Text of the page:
‘Don’t answer emails outside office hours’, education secretary tells teachers

The government will spend £10 million supporting the use of education technology in schools, Damian Hinds will announce today, as he urges teachers not to respond to emails outside office hours.

Speaking at the Bett Show in London, the education secretary will urge schools to “make smarter use of technology” to ensure it doesn’t add to teachers’ responsibilities.

A survey last year found half of teachers answered their emails during the Christmas holidays, and teachers increasingly warn of out-of-hours demands from schools and parents.

Many schools are already reviewing their school practices to reduce workload – and to those who haven’t already, I encourage them to look at what they can do to shift away from an email culture

“Back when I was at school there was an annual parents evening and a report at the end of the year. Maybe a letter home if there was a school trip. That report still happens and so does the parents evening, but email has revolutionised parent, teacher communication,” Hinds will say.

“In many or perhaps all occupations, email takes up a lot time. MPs have seen a step change in correspondence and contact through email. For many teachers the situation is even more intense, with a huge volume of emails from parents and their senior leadership team that they need to respond to outside of lesson time.”

The education secretary will highlight the approach of St Edward’s secondary school in Dorset, which banned emails to its “all staff” distribution list and started a short weekly bulletin. Leaders also set out expectations for when email should and shouldn’t be used, and how long staff should have to respond.

St Edwards was included in the government’s workload reduction toolkit, which was ridiculed last year when it was released on the first day of the summer holidays.

He will also mention Bolton College, which is using an artificial intelligence to reduce the hours teachers spend on admin.

“Many schools are already reviewing their school practices to reduce workload – and to those who haven’t already, I encourage them to look at what they can do to shift away from an email culture in…to free teachers up to spend more time in the classroom.”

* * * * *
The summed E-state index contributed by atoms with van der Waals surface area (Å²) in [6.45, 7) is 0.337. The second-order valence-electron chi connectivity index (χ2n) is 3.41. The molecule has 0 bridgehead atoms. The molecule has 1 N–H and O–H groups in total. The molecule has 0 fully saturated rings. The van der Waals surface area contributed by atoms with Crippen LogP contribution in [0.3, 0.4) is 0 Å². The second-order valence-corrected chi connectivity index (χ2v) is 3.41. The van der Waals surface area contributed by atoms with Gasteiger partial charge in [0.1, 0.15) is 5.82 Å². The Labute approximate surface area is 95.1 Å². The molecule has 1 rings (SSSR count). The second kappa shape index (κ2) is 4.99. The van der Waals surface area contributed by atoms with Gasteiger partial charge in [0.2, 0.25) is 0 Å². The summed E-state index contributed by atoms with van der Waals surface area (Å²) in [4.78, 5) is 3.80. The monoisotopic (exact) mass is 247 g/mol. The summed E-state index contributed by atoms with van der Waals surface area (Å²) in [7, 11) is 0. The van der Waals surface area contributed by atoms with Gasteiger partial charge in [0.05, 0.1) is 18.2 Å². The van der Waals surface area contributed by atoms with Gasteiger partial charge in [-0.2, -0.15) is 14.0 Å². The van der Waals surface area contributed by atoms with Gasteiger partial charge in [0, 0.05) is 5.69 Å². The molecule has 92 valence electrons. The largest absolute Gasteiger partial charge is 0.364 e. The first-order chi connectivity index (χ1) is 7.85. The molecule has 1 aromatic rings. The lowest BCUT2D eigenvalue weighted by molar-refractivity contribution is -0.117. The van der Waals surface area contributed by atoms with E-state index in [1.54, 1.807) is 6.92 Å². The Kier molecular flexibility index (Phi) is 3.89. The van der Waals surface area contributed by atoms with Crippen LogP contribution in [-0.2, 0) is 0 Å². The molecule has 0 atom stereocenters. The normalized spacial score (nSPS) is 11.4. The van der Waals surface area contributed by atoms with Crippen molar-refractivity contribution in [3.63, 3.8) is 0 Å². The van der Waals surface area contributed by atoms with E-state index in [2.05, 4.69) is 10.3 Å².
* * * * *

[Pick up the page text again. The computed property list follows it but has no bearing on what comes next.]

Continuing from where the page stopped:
Hinds will also outline his plans for an “EdTech strategy”, which will launch later this year to “harness the power of technology in schools”. It will also seek to strengthen training for teachers and reduce workload.

An investment of £10 million will be supported by a group of schools and colleges “selected to aid the development, piloting and evaluation of innovative technology”.

It comes after Schools Week revealed earlier this month that the Department for Education plans to assess and “quality-mark” smartphone and tablet education apps for younger pupils. Officials will also consider extending the assessment to apps for older children if the process is a success.

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One comment

  1. A. English

    Things have gone beyond what is reasonable. I am not a teacher but I have a child who teaches. Demanding and unreasonable parents make her life intolerable, adding to the ever increasing demands from the school to work out of contracted hours, including giving up weekends and holidays for general workload and other school activities. Heads and school governors are unsympathetic to the problems of teachers and are more concerned with their school’s reputation and in keeping parents onside. It is little wonder that teachers, especially the more capable ones, are leaving the profession in droves to seek employment where they are more appreciated and better paid. Unless some intervention is made, the situation will continue to worsen until there is a crisis or until teaching becomes a fall-back profession for those graduates who cannot find employment elsewhere. Indiscipline and abuse in schools merely worsens the pressure for teachers, but in our snowflake society, endless excuses are put forward for the uncontrollable culprits. A sign of the times.